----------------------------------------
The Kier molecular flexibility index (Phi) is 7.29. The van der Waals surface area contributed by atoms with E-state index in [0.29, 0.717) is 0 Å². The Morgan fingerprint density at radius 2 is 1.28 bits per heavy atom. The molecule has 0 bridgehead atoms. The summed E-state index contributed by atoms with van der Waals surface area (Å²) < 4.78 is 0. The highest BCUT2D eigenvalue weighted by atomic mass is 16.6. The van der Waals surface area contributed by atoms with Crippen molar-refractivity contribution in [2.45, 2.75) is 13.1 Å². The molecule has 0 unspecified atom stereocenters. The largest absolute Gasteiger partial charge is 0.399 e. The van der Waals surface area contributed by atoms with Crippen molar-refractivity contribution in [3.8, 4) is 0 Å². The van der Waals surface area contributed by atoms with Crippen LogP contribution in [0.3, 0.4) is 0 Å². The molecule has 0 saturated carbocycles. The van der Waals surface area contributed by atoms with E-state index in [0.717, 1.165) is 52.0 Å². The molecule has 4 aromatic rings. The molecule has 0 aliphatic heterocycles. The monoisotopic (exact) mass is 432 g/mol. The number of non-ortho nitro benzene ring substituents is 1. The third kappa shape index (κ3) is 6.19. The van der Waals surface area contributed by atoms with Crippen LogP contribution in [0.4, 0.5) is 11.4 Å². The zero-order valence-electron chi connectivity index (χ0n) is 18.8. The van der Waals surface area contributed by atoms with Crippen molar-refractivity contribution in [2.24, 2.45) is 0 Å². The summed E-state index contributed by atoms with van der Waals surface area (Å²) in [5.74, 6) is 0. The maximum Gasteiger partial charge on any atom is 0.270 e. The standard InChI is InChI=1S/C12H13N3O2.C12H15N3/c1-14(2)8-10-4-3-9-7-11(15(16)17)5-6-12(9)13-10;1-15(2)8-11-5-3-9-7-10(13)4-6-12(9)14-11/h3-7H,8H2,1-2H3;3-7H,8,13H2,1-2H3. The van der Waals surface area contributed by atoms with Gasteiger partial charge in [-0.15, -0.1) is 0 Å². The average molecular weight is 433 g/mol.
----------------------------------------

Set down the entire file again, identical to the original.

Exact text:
The Kier molecular flexibility index (Phi) is 7.29. The van der Waals surface area contributed by atoms with E-state index in [0.29, 0.717) is 0 Å². The Morgan fingerprint density at radius 2 is 1.28 bits per heavy atom. The molecule has 0 bridgehead atoms. The summed E-state index contributed by atoms with van der Waals surface area (Å²) < 4.78 is 0. The highest BCUT2D eigenvalue weighted by atomic mass is 16.6. The van der Waals surface area contributed by atoms with Crippen molar-refractivity contribution in [2.45, 2.75) is 13.1 Å². The molecule has 0 unspecified atom stereocenters. The largest absolute Gasteiger partial charge is 0.399 e. The van der Waals surface area contributed by atoms with Crippen molar-refractivity contribution in [3.8, 4) is 0 Å². The van der Waals surface area contributed by atoms with Crippen LogP contribution in [0.3, 0.4) is 0 Å². The molecule has 0 saturated carbocycles. The van der Waals surface area contributed by atoms with E-state index in [0.717, 1.165) is 52.0 Å². The molecule has 4 aromatic rings. The molecule has 0 aliphatic heterocycles. The monoisotopic (exact) mass is 432 g/mol. The number of non-ortho nitro benzene ring substituents is 1. The third kappa shape index (κ3) is 6.19. The van der Waals surface area contributed by atoms with Crippen LogP contribution in [0.4, 0.5) is 11.4 Å². The zero-order valence-electron chi connectivity index (χ0n) is 18.8. The van der Waals surface area contributed by atoms with Crippen molar-refractivity contribution in [2.24, 2.45) is 0 Å². The summed E-state index contributed by atoms with van der Waals surface area (Å²) in [5.74, 6) is 0. The maximum Gasteiger partial charge on any atom is 0.270 e. The standard InChI is InChI=1S/C12H13N3O2.C12H15N3/c1-14(2)8-10-4-3-9-7-11(15(16)17)5-6-12(9)13-10;1-15(2)8-11-5-3-9-7-10(13)4-6-12(9)14-11/h3-7H,8H2,1-2H3;3-7H,8,13H2,1-2H3. The van der Waals surface area contributed by atoms with Gasteiger partial charge in [-0.15, -0.1) is 0 Å². The average molecular weight is 433 g/mol.